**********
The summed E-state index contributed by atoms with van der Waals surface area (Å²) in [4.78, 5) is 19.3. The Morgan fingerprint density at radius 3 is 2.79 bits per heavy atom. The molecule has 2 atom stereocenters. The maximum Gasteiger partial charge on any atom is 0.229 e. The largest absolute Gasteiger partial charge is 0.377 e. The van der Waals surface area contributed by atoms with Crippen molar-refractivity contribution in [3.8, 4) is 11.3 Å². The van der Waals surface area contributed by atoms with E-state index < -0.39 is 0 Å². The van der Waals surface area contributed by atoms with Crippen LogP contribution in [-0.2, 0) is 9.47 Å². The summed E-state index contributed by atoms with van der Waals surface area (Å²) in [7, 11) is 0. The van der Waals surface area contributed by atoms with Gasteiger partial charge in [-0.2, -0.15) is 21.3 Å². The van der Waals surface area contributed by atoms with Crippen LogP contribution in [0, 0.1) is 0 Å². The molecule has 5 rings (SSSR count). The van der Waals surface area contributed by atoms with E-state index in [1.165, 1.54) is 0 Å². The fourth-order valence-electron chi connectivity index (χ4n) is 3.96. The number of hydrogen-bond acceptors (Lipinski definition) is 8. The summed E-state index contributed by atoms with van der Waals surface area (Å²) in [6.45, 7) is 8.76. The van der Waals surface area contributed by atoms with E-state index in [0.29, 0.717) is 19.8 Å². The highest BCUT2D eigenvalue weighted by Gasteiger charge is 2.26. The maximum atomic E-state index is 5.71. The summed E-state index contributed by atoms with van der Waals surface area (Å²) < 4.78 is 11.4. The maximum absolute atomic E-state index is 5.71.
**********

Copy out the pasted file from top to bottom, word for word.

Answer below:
The summed E-state index contributed by atoms with van der Waals surface area (Å²) in [4.78, 5) is 19.3. The Morgan fingerprint density at radius 3 is 2.79 bits per heavy atom. The molecule has 2 atom stereocenters. The maximum Gasteiger partial charge on any atom is 0.229 e. The largest absolute Gasteiger partial charge is 0.377 e. The van der Waals surface area contributed by atoms with Crippen molar-refractivity contribution in [3.8, 4) is 11.3 Å². The van der Waals surface area contributed by atoms with E-state index < -0.39 is 0 Å². The van der Waals surface area contributed by atoms with Crippen LogP contribution in [-0.2, 0) is 9.47 Å². The summed E-state index contributed by atoms with van der Waals surface area (Å²) in [7, 11) is 0. The van der Waals surface area contributed by atoms with Gasteiger partial charge in [-0.2, -0.15) is 21.3 Å². The van der Waals surface area contributed by atoms with Crippen LogP contribution in [0, 0.1) is 0 Å². The molecule has 5 rings (SSSR count). The van der Waals surface area contributed by atoms with E-state index in [1.165, 1.54) is 0 Å². The fourth-order valence-electron chi connectivity index (χ4n) is 3.96. The number of hydrogen-bond acceptors (Lipinski definition) is 8. The summed E-state index contributed by atoms with van der Waals surface area (Å²) in [6.45, 7) is 8.76. The van der Waals surface area contributed by atoms with E-state index in [0.29, 0.717) is 19.8 Å². The highest BCUT2D eigenvalue weighted by Gasteiger charge is 2.26. The maximum atomic E-state index is 5.71. The summed E-state index contributed by atoms with van der Waals surface area (Å²) < 4.78 is 11.4. The maximum absolute atomic E-state index is 5.71.